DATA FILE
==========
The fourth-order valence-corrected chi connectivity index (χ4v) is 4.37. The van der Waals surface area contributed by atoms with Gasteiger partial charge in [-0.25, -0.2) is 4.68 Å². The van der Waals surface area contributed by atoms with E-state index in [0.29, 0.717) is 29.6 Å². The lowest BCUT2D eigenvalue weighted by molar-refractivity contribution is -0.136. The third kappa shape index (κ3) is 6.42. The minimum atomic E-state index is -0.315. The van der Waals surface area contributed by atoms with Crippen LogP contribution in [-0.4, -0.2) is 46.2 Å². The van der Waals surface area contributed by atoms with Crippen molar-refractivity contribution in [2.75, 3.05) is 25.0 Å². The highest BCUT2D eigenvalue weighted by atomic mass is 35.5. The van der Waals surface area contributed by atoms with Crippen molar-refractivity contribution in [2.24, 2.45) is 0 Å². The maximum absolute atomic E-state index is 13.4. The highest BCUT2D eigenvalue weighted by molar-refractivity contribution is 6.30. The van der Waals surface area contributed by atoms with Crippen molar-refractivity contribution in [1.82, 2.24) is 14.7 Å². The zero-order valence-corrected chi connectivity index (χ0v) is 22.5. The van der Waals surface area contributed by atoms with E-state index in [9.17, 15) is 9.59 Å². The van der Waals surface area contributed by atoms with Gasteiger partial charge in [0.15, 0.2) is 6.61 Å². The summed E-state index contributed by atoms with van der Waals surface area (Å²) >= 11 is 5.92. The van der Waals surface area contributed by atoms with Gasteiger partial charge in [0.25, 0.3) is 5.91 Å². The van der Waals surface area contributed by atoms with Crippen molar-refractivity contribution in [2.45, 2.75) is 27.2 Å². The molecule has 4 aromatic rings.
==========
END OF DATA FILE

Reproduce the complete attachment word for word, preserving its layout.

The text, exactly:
The fourth-order valence-corrected chi connectivity index (χ4v) is 4.37. The van der Waals surface area contributed by atoms with Gasteiger partial charge in [-0.25, -0.2) is 4.68 Å². The van der Waals surface area contributed by atoms with E-state index in [0.29, 0.717) is 29.6 Å². The lowest BCUT2D eigenvalue weighted by molar-refractivity contribution is -0.136. The third kappa shape index (κ3) is 6.42. The minimum atomic E-state index is -0.315. The van der Waals surface area contributed by atoms with Crippen LogP contribution in [-0.4, -0.2) is 46.2 Å². The van der Waals surface area contributed by atoms with Crippen molar-refractivity contribution in [2.75, 3.05) is 25.0 Å². The highest BCUT2D eigenvalue weighted by atomic mass is 35.5. The van der Waals surface area contributed by atoms with Crippen molar-refractivity contribution in [2.24, 2.45) is 0 Å². The maximum absolute atomic E-state index is 13.4. The highest BCUT2D eigenvalue weighted by molar-refractivity contribution is 6.30. The van der Waals surface area contributed by atoms with Crippen molar-refractivity contribution in [1.82, 2.24) is 14.7 Å². The zero-order valence-corrected chi connectivity index (χ0v) is 22.5. The van der Waals surface area contributed by atoms with E-state index in [9.17, 15) is 9.59 Å². The van der Waals surface area contributed by atoms with Gasteiger partial charge in [0.15, 0.2) is 6.61 Å². The summed E-state index contributed by atoms with van der Waals surface area (Å²) >= 11 is 5.92. The van der Waals surface area contributed by atoms with Gasteiger partial charge in [0.25, 0.3) is 5.91 Å². The van der Waals surface area contributed by atoms with Crippen molar-refractivity contribution in [2.45, 2.75) is 27.2 Å². The molecule has 4 aromatic rings.